The Dairy Maid



The dairy maid managed the dairy and her duties included milking the cows and making butter and cheese, as well as ice cream in the summer. She also looked after the poultry and collected the eggs. In some houses, she plucked the chickens and prepared them for the oven and also made the bread for the household.

The dairy maid’s day began early, as cows had to be milked regularly, usually at 6.30 am and again at 6pm. Having milked the cows, she then strained the milk and emptied it into a clean pan. The milk pails were heavy when full and were carried with the aid of a shoulder yoke. Every day, the dairy maid had to clean and scald the milk pans, separator, strainer and milk buckets, and scrub the dairy. Cheese was made using a cheese press and tools such as a curd cutter and curd strainer.


Butter was usually made once a week in the winter and twice a week in summer. Butter-making was a skilled job, and churning the butter required a strong set of arms. Houses like Emo Court would have had their own wooden butter stamp, often bearing the family arms, to custom-mark the butter served at the dinning table. Ice-cream could be made with the help of the device shown here.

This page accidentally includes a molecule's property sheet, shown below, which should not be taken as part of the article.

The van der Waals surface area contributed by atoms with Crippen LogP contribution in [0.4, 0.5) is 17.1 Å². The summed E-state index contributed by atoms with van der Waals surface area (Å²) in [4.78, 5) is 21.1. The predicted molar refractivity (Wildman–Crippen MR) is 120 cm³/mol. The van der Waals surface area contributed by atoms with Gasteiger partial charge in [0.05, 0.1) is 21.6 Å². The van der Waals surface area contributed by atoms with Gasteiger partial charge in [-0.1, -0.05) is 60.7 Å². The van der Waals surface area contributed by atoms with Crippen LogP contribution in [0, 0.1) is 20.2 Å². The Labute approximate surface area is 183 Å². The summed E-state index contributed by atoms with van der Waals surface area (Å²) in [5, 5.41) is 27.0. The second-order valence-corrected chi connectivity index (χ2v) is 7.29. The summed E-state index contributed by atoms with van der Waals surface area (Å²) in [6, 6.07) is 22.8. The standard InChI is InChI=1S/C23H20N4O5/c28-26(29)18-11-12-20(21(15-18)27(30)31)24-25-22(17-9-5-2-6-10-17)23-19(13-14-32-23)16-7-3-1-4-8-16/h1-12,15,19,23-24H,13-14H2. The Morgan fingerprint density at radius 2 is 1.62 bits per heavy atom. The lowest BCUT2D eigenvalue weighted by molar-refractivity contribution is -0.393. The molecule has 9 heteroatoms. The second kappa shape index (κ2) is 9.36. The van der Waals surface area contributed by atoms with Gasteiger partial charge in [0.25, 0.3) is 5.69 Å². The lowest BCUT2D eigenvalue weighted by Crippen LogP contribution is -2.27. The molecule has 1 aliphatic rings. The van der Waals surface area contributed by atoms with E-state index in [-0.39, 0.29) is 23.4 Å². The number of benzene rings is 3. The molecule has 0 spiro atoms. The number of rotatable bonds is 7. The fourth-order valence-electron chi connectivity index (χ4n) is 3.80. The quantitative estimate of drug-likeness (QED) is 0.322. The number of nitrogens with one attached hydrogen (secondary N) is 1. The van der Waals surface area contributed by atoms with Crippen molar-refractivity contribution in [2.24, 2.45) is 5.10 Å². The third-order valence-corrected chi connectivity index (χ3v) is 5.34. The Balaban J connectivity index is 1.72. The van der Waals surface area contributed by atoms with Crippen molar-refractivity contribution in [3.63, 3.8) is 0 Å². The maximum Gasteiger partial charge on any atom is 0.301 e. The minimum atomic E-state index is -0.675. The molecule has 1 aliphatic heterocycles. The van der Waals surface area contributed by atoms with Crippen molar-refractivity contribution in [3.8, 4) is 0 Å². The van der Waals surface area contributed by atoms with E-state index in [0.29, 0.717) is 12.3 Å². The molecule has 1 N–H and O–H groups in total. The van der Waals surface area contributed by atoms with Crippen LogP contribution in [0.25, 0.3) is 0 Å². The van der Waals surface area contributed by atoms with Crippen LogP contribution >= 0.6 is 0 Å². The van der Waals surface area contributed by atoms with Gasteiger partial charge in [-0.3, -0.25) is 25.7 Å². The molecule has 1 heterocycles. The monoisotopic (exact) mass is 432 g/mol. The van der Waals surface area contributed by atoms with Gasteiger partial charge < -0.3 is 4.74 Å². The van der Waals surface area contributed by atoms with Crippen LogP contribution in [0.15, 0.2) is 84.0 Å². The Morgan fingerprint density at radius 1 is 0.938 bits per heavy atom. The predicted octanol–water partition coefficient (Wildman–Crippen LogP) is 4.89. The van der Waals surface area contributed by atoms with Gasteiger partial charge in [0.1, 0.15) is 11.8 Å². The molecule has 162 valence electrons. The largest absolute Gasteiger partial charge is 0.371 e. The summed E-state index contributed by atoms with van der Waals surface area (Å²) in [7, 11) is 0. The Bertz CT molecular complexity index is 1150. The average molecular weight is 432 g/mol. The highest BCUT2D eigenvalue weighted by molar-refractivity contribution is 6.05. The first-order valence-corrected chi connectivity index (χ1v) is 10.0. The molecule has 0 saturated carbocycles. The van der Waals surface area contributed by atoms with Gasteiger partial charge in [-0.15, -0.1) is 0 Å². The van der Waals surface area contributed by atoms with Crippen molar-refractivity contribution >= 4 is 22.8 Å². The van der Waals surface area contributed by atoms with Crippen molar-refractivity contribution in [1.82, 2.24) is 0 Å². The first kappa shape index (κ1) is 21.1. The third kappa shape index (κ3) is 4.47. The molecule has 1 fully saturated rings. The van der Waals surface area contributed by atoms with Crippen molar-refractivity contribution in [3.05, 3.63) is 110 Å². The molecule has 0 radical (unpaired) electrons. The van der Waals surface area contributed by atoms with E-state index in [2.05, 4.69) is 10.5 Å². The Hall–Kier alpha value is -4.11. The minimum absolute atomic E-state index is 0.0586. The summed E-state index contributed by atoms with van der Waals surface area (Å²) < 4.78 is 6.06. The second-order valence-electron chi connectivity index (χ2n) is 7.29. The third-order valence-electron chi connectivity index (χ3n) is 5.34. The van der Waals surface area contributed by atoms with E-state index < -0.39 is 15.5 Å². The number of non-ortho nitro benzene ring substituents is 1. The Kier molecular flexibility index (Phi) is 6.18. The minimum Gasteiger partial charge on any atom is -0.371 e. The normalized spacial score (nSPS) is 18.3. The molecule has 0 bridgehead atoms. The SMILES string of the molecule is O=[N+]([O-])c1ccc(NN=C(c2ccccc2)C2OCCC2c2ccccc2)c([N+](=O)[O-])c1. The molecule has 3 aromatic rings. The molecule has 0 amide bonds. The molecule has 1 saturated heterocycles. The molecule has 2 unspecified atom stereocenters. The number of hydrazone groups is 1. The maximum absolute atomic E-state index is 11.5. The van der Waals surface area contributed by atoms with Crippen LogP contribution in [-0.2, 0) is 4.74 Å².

O. Sharkey 1999, p.30



Dairy Maids at Emo Court

We know very little about the dairy maids at Emo Court or what they were paid. A dairy maid called ‘Jenny’ is mentioned in a letter from the agent, Mr. Meares, to Lady Portarlington in 1787. The next mention is in the census of 1901, where Mary Hanlon, a 21 year old Catholic girl from Cork, is named as dairy maid. At that time, the house had a dairy, two cow houses and a calf house as well as many other outbuildings.


As dairy maids were at the bottom level of the servant hierarchy, they were generally quite badly paid. Dairy maids at the de Vesci house at Abbeyleix, for example, were paid only ₤5 13s 9d in 1805, compared to the ₤45 a year paid to the cook. ‘The Complete Servant’, published in 1825, recommended that dairy maids should be paid between ₤8-12 a year. Some compensation for these low wages came from the fact that dairy maids worked outside, away from the steamy kitchens and the watchful eye of the housekeeper or cook.